Put 10 counters in a row. Find a way to arrange the counters into five pairs, evenly spaced in a row, in just 5 moves, using the rules.

How can you put five cereal packets together to make different shapes if you must put them face-to-face?

Arrange 9 red cubes, 9 blue cubes and 9 yellow cubes into a large 3 by 3 cube. No row or column of cubes must contain two cubes of the same colour.

Ana and Ross looked in a trunk in the attic. They found old cloaks and gowns, hats and masks. How many possible costumes could they make?

A dog is looking for a good place to bury his bone. Can you work out where he started and ended in each case? What possible routes could he have taken?

Cut four triangles from a square as shown in the picture. How many different shapes can you make by fitting the four triangles back together?

Is it possible to place 2 counters on the 3 by 3 grid so that there is an even number of counters in every row and every column? How about if you have 3 counters or 4 counters or....?

There is a long tradition of creating mazes throughout history and across the world. This article gives details of mazes you can visit and those that you can tackle on paper.

Can you find all the different ways of lining up these Cuisenaire rods?

How many models can you find which obey these rules?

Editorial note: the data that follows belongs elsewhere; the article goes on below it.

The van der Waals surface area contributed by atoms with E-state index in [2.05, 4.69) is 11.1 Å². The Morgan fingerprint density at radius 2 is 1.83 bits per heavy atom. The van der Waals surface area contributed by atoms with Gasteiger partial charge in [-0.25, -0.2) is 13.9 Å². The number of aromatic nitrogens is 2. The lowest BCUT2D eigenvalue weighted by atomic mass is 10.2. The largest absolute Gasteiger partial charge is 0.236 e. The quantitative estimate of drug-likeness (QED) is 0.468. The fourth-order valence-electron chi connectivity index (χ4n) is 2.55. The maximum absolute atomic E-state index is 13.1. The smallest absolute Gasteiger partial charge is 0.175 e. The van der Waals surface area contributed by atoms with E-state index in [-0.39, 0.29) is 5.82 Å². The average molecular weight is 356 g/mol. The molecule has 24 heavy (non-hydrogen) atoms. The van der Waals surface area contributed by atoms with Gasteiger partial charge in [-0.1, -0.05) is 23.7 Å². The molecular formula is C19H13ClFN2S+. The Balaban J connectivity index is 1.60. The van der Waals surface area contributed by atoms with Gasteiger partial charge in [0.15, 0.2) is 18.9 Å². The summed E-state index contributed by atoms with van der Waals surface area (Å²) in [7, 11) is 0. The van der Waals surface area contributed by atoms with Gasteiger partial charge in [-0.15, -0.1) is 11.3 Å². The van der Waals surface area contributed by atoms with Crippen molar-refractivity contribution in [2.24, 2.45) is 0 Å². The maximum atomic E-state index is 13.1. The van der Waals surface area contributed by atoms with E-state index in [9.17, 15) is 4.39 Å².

How many different triangles can you make on a circular pegboard that has nine pegs?

When newspaper pages get separated at home we have to try to sort them out and get things in the correct order. How many ways can we arrange these pages so that the numbering may be different?

What could the half time scores have been in these Olympic hockey matches?

You have 4 red and 5 blue counters. How many ways can they be placed on a 3 by 3 grid so that all the rows columns and diagonals have an even number of red counters?

Can you put the numbers 1 to 8 into the circles so that the four calculations are correct?

What is the greatest number of counters you can place on the grid below without four of them lying at the corners of a square?

Investigate the smallest number of moves it takes to turn these mats upside-down if you can only turn exactly three at a time.

This activity investigates how you might make squares and pentominoes from Polydron.

You cannot choose a selection of ice cream flavours that includes totally what someone has already chosen. Have a go and find all the different ways in which seven children can have ice cream.

If you have three circular objects, you could arrange them so that they are separate, touching, overlapping or inside each other. Can you investigate all the different possibilities?

Let's say you can only use two different lengths - 2 units and 4 units. Using just these 2 lengths as the edges how many different cuboids can you make?

If we had 16 light bars which digital numbers could we make? How will you know you've found them all?

Use the interactivity to listen to the bells ringing a pattern. Now it's your turn! Play one of the bells yourself. How do you know when it is your turn to ring?

Investigate the different ways you could split up these rooms so that you have double the number.

Place eight queens on an chessboard (an 8 by 8 grid) so that none can capture any of the others.